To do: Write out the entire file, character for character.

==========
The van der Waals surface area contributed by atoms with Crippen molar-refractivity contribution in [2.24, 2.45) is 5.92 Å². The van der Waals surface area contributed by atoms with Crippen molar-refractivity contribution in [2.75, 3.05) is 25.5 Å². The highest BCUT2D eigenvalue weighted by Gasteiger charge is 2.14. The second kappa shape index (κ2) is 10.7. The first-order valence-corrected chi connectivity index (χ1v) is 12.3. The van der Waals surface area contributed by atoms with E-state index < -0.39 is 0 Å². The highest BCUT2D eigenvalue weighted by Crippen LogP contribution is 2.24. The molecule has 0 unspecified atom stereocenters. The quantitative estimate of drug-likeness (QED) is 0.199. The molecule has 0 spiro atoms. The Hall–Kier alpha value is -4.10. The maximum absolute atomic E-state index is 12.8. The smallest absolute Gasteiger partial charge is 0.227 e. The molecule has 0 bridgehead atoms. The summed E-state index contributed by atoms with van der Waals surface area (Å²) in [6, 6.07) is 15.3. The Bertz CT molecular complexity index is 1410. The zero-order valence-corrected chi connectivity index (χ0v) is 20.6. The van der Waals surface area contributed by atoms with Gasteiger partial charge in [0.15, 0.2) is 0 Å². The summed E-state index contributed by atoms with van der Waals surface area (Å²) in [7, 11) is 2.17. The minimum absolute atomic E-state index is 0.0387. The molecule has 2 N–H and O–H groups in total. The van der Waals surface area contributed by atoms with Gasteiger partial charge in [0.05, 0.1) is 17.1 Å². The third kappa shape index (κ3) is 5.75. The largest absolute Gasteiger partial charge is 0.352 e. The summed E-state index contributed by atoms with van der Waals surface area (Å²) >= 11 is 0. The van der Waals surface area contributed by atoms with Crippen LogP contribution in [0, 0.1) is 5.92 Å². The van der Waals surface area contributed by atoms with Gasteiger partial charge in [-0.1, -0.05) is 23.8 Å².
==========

The van der Waals surface area contributed by atoms with Crippen molar-refractivity contribution in [2.24, 2.45) is 5.92 Å². The van der Waals surface area contributed by atoms with Crippen molar-refractivity contribution in [2.75, 3.05) is 25.5 Å². The highest BCUT2D eigenvalue weighted by Gasteiger charge is 2.14. The second kappa shape index (κ2) is 10.7. The first-order valence-corrected chi connectivity index (χ1v) is 12.3. The van der Waals surface area contributed by atoms with E-state index < -0.39 is 0 Å². The highest BCUT2D eigenvalue weighted by Crippen LogP contribution is 2.24. The molecule has 0 unspecified atom stereocenters. The quantitative estimate of drug-likeness (QED) is 0.199. The molecule has 0 spiro atoms. The Hall–Kier alpha value is -4.10. The maximum absolute atomic E-state index is 12.8. The smallest absolute Gasteiger partial charge is 0.227 e. The molecule has 0 bridgehead atoms. The summed E-state index contributed by atoms with van der Waals surface area (Å²) in [6, 6.07) is 15.3. The Bertz CT molecular complexity index is 1410. The zero-order valence-corrected chi connectivity index (χ0v) is 20.6. The van der Waals surface area contributed by atoms with Gasteiger partial charge in [0.15, 0.2) is 0 Å². The summed E-state index contributed by atoms with van der Waals surface area (Å²) in [7, 11) is 2.17. The minimum absolute atomic E-state index is 0.0387. The molecule has 2 N–H and O–H groups in total. The van der Waals surface area contributed by atoms with Gasteiger partial charge in [0.05, 0.1) is 17.1 Å². The third kappa shape index (κ3) is 5.75. The largest absolute Gasteiger partial charge is 0.352 e. The summed E-state index contributed by atoms with van der Waals surface area (Å²) >= 11 is 0. The van der Waals surface area contributed by atoms with Crippen LogP contribution in [0, 0.1) is 5.92 Å². The van der Waals surface area contributed by atoms with Gasteiger partial charge in [-0.1, -0.05) is 23.8 Å².